Ligonier board rejects requests for release of pension proceeds
Requests from former Ligonier Township Zoning Officer Cynthia Angelo and former Supervisor Keith Whipkey to release their township pension proceeds will not be granted.
At the Ligonier supervisors meeting on Tuesday, Supervisor Tim Komar said the township referred the matter to a pension lawyer. Komar said the township's pension fund document states that the pensions cannot be released until Angelo and Whipkey reach age 62.
In other business, the board approved paying off a tax anticipation loan.
According to Komar, the board voted to apply for the note at the reorganization meeting in January, a yearly practice that allows the township to prepare in case funds run low because of a harsh winter or other hardship. He said money was taken out, put in the general fund and used, but it is unclear whether and when the board approved the withdrawal.
Komar said the township has looked into why the money was withdrawn, but he did not wish to comment further on the matter. He said the loan was for $200,000 and had accrued $2,500 in interest.
The board approved bids for anti-skid materials from Ligonier Stone and Lime at a cost of $18.05 per ton and from Homer R. Sleek & Sons at a cost of $15.25 per ton. The companies offered the lowest bids received for the two types of materials.
The board approved paying off two Commercial Bank loans for truck purchases using liquid fuels money. Komar said that, during a liquid fuels audit, it was brought to the township's attention that a portion of the township's liquid fuels money was being under-utilized. He said the township is required to retain 20 percent to 25 percent of liquid fuels money for major equipment purchases.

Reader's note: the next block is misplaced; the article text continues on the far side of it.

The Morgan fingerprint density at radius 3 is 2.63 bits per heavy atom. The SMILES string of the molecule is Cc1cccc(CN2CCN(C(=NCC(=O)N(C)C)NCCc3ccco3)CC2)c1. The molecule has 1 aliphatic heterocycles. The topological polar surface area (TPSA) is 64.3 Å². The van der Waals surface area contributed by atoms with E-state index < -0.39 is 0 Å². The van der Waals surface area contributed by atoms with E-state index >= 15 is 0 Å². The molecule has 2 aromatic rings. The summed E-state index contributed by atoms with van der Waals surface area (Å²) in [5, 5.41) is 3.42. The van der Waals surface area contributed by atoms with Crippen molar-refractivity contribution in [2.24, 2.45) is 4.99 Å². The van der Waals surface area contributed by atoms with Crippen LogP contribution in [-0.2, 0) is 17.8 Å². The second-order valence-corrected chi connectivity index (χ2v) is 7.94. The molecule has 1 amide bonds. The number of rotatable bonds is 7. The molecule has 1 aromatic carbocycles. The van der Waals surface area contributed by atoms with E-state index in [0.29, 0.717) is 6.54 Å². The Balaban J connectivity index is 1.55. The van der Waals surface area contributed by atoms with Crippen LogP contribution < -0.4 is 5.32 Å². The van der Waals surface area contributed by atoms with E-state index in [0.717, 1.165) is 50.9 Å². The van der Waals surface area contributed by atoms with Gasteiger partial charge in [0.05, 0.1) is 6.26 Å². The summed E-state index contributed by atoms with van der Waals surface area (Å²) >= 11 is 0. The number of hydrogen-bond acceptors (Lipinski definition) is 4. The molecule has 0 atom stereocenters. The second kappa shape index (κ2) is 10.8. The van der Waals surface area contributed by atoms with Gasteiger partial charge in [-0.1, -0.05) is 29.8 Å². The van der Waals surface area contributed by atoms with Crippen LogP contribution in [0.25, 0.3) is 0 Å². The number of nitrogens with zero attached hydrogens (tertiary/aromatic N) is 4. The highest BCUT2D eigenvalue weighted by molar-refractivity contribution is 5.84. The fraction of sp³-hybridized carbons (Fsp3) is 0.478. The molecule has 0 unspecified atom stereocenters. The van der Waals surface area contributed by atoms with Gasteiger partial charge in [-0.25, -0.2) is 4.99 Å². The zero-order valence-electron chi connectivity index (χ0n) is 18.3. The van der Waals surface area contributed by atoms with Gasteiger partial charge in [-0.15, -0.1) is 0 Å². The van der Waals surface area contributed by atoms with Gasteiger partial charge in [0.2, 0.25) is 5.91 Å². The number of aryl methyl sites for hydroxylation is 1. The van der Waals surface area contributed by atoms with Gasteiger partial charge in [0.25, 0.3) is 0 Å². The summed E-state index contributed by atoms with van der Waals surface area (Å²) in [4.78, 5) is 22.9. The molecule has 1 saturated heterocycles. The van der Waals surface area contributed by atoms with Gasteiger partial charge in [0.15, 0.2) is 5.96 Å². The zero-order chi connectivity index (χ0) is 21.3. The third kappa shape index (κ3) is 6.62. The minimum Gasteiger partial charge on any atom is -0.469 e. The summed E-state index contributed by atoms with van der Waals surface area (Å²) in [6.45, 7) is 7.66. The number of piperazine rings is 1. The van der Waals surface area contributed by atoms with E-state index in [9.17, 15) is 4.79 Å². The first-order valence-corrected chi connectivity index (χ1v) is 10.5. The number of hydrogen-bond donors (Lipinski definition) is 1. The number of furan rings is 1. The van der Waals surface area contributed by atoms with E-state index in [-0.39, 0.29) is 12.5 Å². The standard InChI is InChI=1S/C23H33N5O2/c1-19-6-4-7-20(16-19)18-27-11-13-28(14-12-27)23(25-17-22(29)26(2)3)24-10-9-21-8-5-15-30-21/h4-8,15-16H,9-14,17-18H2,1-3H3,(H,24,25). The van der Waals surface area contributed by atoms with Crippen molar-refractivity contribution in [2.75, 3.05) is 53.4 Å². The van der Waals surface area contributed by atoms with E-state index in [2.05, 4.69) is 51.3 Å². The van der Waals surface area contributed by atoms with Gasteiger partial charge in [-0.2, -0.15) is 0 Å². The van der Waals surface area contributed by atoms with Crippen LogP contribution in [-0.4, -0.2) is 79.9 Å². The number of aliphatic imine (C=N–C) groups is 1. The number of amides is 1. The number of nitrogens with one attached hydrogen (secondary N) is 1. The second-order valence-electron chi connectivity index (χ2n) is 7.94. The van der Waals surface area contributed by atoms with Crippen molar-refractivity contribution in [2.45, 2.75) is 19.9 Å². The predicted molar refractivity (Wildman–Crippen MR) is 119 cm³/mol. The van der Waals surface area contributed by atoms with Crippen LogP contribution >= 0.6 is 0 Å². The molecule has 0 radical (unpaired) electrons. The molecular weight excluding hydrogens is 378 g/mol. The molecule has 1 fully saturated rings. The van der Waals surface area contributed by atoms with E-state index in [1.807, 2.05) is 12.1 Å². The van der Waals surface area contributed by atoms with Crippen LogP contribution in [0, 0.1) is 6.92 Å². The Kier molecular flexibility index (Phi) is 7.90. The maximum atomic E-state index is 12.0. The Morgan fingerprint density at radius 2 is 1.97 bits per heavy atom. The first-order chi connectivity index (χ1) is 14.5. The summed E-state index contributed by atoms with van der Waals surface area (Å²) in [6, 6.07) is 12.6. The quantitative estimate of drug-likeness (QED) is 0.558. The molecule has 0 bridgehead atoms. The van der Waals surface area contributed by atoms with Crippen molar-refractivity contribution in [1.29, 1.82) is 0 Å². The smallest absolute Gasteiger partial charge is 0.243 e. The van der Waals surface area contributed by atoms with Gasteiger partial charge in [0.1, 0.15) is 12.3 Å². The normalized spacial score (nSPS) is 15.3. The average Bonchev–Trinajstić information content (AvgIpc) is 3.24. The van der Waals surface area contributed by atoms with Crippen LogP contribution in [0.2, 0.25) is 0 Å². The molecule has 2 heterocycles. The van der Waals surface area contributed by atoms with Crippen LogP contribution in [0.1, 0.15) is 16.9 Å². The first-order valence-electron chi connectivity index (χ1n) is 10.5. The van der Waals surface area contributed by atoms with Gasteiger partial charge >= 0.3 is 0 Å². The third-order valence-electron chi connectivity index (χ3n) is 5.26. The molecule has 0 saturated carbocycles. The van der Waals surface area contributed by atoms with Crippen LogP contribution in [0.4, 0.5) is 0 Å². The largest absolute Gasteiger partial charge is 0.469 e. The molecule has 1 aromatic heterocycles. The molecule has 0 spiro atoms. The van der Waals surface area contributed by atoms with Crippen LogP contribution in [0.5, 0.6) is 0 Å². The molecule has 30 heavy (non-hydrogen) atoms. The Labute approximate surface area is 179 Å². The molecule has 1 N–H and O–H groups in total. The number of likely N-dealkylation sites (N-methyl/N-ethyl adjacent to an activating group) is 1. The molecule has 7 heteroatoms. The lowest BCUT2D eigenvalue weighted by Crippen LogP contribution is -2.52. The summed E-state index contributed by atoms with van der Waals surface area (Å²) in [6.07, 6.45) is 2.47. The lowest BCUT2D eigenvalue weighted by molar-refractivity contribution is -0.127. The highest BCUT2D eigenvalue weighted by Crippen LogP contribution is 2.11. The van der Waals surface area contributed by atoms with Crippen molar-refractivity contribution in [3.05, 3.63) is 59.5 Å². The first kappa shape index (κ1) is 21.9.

Nicole Chynoweth is a staff writer for Trib Total Media. She can be reached at 724-850-2862 or firstname.lastname@example.org.
TribLive commenting policy
You are solely responsible for your comments and by using TribLive.com you agree to our Terms of Service.
We moderate comments. Our goal is to provide substantive commentary for a general readership. By screening submissions, we provide a space where readers can share intelligent and informed commentary that enhances the quality of our news and information.
While most comments will be posted if they are on-topic and not abusive, moderating decisions are subjective. We will make them as carefully and consistently as we can. Because of the volume of reader comments, we cannot review individual moderation decisions with readers.
We value thoughtful comments representing a range of views that make their point quickly and politely. We make an effort to protect discussions from repeated comments â either by the same reader or different readers.
We follow the same standards for taste as the daily newspaper. A few things we won't tolerate: personal attacks, obscenity, vulgarity, profanity (including expletives and letters followed by dashes), commercial promotion, impersonations, incoherence, proselytizing and SHOUTING. Don't include URLs to Web sites.
We do not edit comments. They are either approved or deleted. We reserve the right to edit a comment that is quoted or excerpted in an article. In this case, we may fix spelling and punctuation.
We welcome strong opinions and criticism of our work, but we don't want comments to become bogged down with discussions of our policies and we will moderate accordingly.
We appreciate it when readers and people quoted in articles or blog posts point out errors of fact or emphasis and will investigate all assertions. But these suggestions should be sent via e-mail. To avoid distracting other readers, we won't publish comments that suggest a correction. Instead, corrections will be made in a blog post or in an article.